R v Margaret Jones; Swain v DPP; R v Arthur Milling; R v Toby Olditch; R v Philip Pritchard

JurisdictionEngland & Wales
CourtHouse of Lords
JudgeLORD HOFFMANN,LORD BINGHAM OF CORNHILL,LORD RODGER OF EARLSFERRY,LORD CARSWELL
Judgment Date29 March 2006
Neutral Citation[2006] UKHL 16
Date29 March 2006

[2006] UKHL 16

HOUSE OF LORDS

Appellate Committee

Lord Bingham of Cornhill

Lord Hoffmann

Lord Rodger of Earlsferry

Lord Carswell

Lord Mance

R
and
Jones
(Appellant) (On Appeal from the Court of Appeal (Criminal Division)) (formerly R v. J (Appellant))
R
and
Milling
(Appellant) (On Appeal from the Court of Appeal (Criminal Division)) (formerly R v. M (Appellant))
R
and
Olditch
(Appellant) (On Appeal from the Court of Appeal (Criminal Division)) (formerly R v. O (Appellant))
R
and
Pritchard
(Appellant) (On Appeal from the Court of Appeal (Criminal Division)) (formerly R v. P (Appellant))
R
and
Richards
(Appellant) (On Appeal from the Court of Appeal (Criminal Division)) (formerly R v. R (Appellant)) (Conjoined Appeals)
Ayliffe

and others

(Appellants)
and
Director of Public Prosecutions
(Respondent) (Criminal Appeal from Her Majesty's High Court of Justice)
Swain
(Appellant)
and
Director of Public Prosecutions
(Respondent) (Criminal Appeal from Her Majesty's High Court of Justice)

Appellants:

R v. Jones and Milling

James Lewis QC

James Hines

(Instructed by Foresters)

R v. Olditch and Pritchard

Vaughan Lowe

Alison Macdonald

(Instructed by Bindman & Partners)

R v. Richards

Keir Starmer QC

Nicholas Grief

Hugo Charlton

(Instructed by Foresters)

Ayliffe v. Director of Public Prosecutions

Rabinder Singh QC

James Hines

Charlotte Kilroy

(Instructed by Bindman & Partners)

Respondents:

Crown

Malcolm Shaw QC

Mark Ellison

Sarah Whitehouse

(Instructed by Crown Prosecution Service)

Director of Public Prosecutions

David Perry

Hugo Keith

(Instructed by Crown Prosecution Service)

LORD BINGHAM OF CORNHILL

My Lords,

1

The immense, perhaps unprecedented, suffering of many people in many countries during the twentieth century had at least one positive result: that it prompted a strong international determination to prevent and prohibit the waging of aggressive war. This determination found expression in the international legal order, and understandably so, since it is states which wage such wars and states that must suppress them. At issue in these appeals is the extent to which, if at all, this international determination is transposed into the domestic legal order of England and Wales.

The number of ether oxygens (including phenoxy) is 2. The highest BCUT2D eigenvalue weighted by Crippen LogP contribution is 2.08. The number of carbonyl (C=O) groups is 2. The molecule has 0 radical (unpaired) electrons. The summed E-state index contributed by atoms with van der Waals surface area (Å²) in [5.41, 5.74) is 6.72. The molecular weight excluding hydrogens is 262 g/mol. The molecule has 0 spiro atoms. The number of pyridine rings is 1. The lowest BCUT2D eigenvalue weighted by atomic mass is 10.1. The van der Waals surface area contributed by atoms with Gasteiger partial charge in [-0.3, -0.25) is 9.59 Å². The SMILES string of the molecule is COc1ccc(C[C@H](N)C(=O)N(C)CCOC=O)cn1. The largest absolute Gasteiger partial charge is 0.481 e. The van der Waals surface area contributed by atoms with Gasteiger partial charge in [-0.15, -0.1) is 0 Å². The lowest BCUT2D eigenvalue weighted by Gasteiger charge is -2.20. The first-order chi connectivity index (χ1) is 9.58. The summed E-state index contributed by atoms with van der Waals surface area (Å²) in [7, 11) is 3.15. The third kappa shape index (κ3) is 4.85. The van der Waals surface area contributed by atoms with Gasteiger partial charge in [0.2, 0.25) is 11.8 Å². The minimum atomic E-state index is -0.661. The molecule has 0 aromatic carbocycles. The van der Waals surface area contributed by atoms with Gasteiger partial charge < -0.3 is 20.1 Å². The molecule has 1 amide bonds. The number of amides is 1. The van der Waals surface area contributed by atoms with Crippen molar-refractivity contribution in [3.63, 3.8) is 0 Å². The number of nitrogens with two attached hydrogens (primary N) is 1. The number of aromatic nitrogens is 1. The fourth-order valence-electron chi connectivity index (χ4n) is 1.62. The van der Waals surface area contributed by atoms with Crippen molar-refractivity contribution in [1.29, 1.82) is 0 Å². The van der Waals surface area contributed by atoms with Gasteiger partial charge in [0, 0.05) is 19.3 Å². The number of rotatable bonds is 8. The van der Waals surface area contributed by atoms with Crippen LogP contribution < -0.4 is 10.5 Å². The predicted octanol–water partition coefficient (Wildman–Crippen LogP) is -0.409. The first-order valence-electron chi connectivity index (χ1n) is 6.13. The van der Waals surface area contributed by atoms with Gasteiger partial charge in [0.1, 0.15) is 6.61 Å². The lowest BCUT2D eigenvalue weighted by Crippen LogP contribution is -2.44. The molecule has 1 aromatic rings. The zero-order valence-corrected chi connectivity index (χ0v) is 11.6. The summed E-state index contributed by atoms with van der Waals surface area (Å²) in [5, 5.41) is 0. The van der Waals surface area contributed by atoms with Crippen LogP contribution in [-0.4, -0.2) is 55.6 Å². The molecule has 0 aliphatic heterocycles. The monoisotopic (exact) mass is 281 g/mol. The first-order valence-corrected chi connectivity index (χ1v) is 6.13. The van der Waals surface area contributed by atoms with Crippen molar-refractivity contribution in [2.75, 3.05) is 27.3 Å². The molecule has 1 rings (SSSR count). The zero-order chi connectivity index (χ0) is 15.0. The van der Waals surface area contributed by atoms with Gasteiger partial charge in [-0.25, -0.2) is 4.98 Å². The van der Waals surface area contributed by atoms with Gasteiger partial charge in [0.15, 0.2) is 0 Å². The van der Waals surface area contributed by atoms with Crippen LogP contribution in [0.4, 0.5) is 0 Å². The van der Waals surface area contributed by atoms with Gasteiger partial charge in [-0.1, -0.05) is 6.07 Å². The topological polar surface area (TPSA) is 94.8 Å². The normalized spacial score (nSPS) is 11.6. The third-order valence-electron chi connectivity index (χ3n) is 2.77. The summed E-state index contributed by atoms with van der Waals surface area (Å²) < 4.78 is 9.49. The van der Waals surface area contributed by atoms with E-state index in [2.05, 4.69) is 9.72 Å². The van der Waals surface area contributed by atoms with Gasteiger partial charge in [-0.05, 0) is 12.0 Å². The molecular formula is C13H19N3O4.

2

There are 20 appellants before the House. All of them committed acts in February or March 2003 which were, or are alleged to have been, criminal offences, unless there was legal justification for what they did or are said to have done. The issue in each appeal concerns this legal justification, which (depending on the charge in question) differs somewhat from case to case. But the common feature of all the appeals, and the feature which makes the cases important, is that they all raise the question whether the crime of aggression, if established in customary international law, is a crime recognised by or forming part of the domestic criminal law of England and Wales. The appellants acted as they did because they wished to impede, obstruct or disrupt the commission of that crime, or what they believed would be the commission of that crime, by Her Majesty's Government or the Government of the United States against Iraq in the weeks and days before (as we now know) hostilities began. They accordingly contend, or have contended, that they were legally justified in acting as they did. The House is not asked to rule whether, in preparing to make war against Iraq, the United Kingdom or the United States committed the international law crime of aggression, but it must rule whether, if they may have done, that would justify the appellants' otherwise criminal conduct.

The Fairford appellants

3

On the night of 13 March 2003 the appellants Margaret Jones and Paul Milling broke into the Royal Air Force base at Fairford in Gloucestershire and caused damage to fuel tankers and bomb trailers. They had conspired together to do so. A little later, the appellants Toby Olditch and Philip Pritchard conspired together to cause criminal damage at the base. On 18 March 2003 they had in their possession articles which they intended to use to destroy or damage the runway at the base and aircraft belonging to the United States Air Force. On the same date, 18 March 2003, the appellant Josh Richards attempted to set fire to an aircraft at the base belonging to the United States Air Force. He had with him on that date articles which he intended to use to destroy or damage such aircraft. Also on that date, he caused damage to a perimeter fence at the base. It is convenient to refer to these appellants collectively as "the Fairford appellants". In indictments preferred against them they were (after the withdrawal of one count) charged with counts of conspiracy to cause criminal damage contrary to section 1(1) of the Criminal Law Act 1977 (Jones, Milling, Olditch, Pritchard), having articles with intent to destroy or damage property contrary to section 3(b) of the Criminal Damage Act 1971 (Olditch, Pritchard, Richards) and criminal damage contrary to section 1(1) of the 1971 Act and attempted arson contrary to section 1(1) of the Criminal Attempts Act 1981 (Richards). The Fairford appellants have not yet been tried. Thus the factual basis of these counts has not been proved. But the facts recounted above are not understood to be contested.